During the last week, Pat has shown a 6.3 rate of response in class, with a score of 75 on the Hendrix Orientation Scale. Informal assessment yields a 82 (well within the “moderate” range) for response accuracy. In a 40-minute period Pat showed a 45 for Attentiveness Measure, but Pat’s interactions with peers score a 21 on Hemmings Interaction Index. However, that places Pat’s Optimal Utilization Index Score well under the minimum desired level of 55.
That’s one report I could fill out for Imaginary Student Pat. Or I could say:
Pat has some trouble paying attention, but Pat can still answer questions if I call on Pat. Pat’s not really distracting any of the other students, but it’s pretty clear that Pat isn’t trying and is still managing to do just enough to get by. Pat’s a good kid, just kind of bored.
In fact, the first one is composed entirely of fake data measures, but you weren’t sure, were you. It sounds more official than the second one. Because it’s data, with numbers.
The thing is, the second explanation is also packed with data. In fact, it’s the same data, but expressed in human terms rather than in numbers and technobabble. Reform-resistant teachers are often accused of being anti-data, but the problem with much of the data we’re offered by education technicians is that it is flat and meager compared to what we are used to gathering on a daily basis. To reduce and aspect of a student’s behavior, performance or existence to a single digit on some manufactured scale means I must actually flatten or simplify the data I have, throwing out plenty that is valuable.
It’s like coming up with a digital rating for a kiss. It can be done, but what I end up with will be far less descriptive, rich or thorough than a poem or a song or a description.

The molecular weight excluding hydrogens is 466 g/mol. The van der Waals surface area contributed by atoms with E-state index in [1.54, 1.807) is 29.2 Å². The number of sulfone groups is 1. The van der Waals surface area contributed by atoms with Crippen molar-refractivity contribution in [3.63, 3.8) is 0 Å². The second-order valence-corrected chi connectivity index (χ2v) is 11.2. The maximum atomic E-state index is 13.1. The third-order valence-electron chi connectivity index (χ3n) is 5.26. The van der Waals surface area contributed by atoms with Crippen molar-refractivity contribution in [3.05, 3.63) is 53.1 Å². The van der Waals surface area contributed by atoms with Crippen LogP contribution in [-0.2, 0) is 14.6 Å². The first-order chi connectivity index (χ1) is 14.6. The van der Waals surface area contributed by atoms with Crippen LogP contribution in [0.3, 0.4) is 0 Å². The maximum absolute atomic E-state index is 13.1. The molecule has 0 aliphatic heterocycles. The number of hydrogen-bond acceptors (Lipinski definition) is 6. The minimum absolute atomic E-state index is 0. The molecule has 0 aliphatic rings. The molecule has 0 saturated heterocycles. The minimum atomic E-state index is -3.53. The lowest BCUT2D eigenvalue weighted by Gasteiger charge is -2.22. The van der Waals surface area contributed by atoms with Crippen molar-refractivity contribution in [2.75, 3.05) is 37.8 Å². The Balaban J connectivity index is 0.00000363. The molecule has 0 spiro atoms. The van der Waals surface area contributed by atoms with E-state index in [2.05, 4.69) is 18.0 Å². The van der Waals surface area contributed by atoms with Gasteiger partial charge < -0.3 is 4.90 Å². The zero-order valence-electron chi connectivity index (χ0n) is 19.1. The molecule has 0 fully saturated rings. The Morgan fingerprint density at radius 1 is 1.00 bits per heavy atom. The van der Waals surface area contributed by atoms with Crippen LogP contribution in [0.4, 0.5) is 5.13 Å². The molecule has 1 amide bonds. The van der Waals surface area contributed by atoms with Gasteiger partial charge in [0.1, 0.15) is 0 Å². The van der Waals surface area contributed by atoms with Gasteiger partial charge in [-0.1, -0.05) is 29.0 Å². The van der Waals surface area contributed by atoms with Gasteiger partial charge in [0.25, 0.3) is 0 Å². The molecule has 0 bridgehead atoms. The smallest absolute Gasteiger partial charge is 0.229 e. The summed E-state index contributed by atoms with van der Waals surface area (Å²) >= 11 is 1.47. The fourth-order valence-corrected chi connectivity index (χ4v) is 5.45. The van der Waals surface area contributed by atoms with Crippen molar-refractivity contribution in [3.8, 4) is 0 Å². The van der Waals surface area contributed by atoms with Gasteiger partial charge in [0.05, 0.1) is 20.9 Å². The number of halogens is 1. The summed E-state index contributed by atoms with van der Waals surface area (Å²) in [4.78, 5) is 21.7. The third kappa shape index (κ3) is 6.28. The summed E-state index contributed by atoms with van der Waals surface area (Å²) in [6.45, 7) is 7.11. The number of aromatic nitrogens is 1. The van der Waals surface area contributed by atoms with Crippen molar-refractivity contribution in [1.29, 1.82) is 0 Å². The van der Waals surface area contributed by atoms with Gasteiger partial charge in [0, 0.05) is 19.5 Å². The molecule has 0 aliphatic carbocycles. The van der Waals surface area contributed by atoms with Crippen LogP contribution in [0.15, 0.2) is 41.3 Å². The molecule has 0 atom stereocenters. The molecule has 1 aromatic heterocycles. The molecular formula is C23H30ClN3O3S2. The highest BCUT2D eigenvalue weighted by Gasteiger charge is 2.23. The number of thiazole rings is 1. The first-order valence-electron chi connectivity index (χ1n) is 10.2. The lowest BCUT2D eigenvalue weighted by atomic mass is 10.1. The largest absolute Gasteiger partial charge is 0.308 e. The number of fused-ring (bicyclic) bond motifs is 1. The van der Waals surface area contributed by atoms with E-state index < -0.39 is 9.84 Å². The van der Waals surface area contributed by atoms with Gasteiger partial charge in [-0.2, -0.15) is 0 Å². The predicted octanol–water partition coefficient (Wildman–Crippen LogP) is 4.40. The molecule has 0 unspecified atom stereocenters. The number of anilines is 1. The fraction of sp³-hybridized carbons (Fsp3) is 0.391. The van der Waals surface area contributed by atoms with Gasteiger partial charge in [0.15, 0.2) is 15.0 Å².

Data Overlords don’t like verbal packages of data because they are “messy,” but the only way to make them less messy is to throw a bunch of “extra” data out. The resulting digit score actually contains less data than the messy version― and the mess that we’ve thrown out can be hugely important. We complain a lot about what the Data Overlords decide to focus on, but what they choose to ignore is at least as large a part of the problem.
But Big Data requires digital data so that it can be crunched and spread-sheeted and used for big picture centralized measuring and planning (someday we will have to talk about Seeing Like a State, a somewhat wonky but also brilliant book about this phenomenon). And in the process, Big Data has also usurped the answer to the question, “What data are important, and which can be safely ignored?”
In fact, the shift to digital data is about a shift in audience ― schools are no longer expected to be accountable to local taxpayers and parents, but to some larger government or corporate entity. If I give Pat’s parents that digital data report, their first question will be some version of, “What does that mean in plain English.” And then I’ll give them the second explanation, which will have far more data in a far more useful context.
Do not buy the idea that teachers do not gather data. We have never done anything except gather data. What we haven’t done is gather bad flattened data selected according to the instructions of functionaries who are far away from the intersection of the rubber and the road. And just because it’s a digit, that doesn’t mean it’s good data ― in fact, it may be exactly the opposite.
Originally posted at Curmudgucation.